Bring props into play. Old photographs, family photo albums, scrapbooks, letters, heirlooms, and mementos help stimulate memories and trigger stories.

Don't turn the tape recorder on and off while the interview is in progress. Not only are you likely to miss important information, but you will give your informant the impression that you think some of what he or she is saying isn't worth recording. Never run the recorder without your narrator's knowledge.

Be sensitive to the needs of your informant. If he or she is getting tired, stop the interview and schedule another session.


After the interview, label all your tapes and notes with appropriate names, dates, and places. Ideally, all tapes should be indexed and/or transcribed as soon as possible after the interview, while it is still fresh in your mind. At the very least, you'll want to listen to the tapes and jot down the contents of the interview in outline form. With this outline, you will later be able to go back and select portions of the tape to transcribe.

Always ask permission to use the results of the interview in the ways you initially told your informant, such as to write a family history or start a local archive. Comply with any restrictions your informant requests, and get him or her to sign a written release (see sample below). Don't make promises you can't keep, and respect confidences and privacy. If you are asked to erase part of a tape, do so. We have provided a section on ethics that we encourage you to read.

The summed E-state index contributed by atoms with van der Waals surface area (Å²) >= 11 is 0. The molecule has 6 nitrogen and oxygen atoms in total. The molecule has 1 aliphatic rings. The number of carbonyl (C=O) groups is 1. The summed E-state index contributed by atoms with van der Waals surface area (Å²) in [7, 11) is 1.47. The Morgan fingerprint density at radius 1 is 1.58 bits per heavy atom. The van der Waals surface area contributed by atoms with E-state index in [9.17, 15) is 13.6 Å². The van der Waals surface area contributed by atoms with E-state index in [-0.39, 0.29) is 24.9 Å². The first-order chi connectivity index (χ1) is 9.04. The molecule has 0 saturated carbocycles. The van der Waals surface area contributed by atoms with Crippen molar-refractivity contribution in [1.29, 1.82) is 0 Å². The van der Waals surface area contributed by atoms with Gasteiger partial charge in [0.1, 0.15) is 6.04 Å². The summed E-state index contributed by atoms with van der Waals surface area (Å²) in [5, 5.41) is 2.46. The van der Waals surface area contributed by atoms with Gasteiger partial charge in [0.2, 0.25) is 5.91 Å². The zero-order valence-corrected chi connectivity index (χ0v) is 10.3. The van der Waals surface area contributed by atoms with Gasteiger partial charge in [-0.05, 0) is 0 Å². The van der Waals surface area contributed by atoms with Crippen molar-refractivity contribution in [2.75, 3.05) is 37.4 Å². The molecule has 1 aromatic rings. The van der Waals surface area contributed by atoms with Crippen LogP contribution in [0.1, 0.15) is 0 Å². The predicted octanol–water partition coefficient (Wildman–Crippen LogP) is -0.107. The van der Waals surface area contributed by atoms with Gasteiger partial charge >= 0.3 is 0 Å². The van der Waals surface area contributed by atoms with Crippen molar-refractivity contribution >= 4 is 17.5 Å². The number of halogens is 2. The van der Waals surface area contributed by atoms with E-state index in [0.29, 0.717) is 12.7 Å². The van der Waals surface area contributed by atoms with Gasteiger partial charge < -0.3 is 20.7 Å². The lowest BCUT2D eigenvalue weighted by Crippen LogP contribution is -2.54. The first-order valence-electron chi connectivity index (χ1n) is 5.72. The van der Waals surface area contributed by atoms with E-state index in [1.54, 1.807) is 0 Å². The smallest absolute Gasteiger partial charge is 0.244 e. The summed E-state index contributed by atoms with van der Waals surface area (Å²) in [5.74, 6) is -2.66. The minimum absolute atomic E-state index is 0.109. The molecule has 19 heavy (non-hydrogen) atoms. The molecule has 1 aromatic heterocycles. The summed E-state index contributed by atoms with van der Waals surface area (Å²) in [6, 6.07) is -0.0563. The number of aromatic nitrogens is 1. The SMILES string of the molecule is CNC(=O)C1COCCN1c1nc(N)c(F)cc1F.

Sample Information and Release Form

Program name_________________________________
Interviewer ___________________________________
Tape number _______________________________
Informant's name_______________________________
Address _______________________________________
Telephone number ____________________________
Hometown and State ____________________________
Date of birth___________________________________

May we use this material for scholarly and educational research and publications?
yes ______ no ______

May we include your name?
yes ______ no ______

Signature _____________________________________

Date _________________________________________

Before publishing diaries, memoirs, letters, or other written materials, you would be wise to find out about copyright regulations. The Copyright Office at the Library of Congress will send a packet of information upon request (write to Copyright Office, Library of Congress, Washington, D.C. 20540).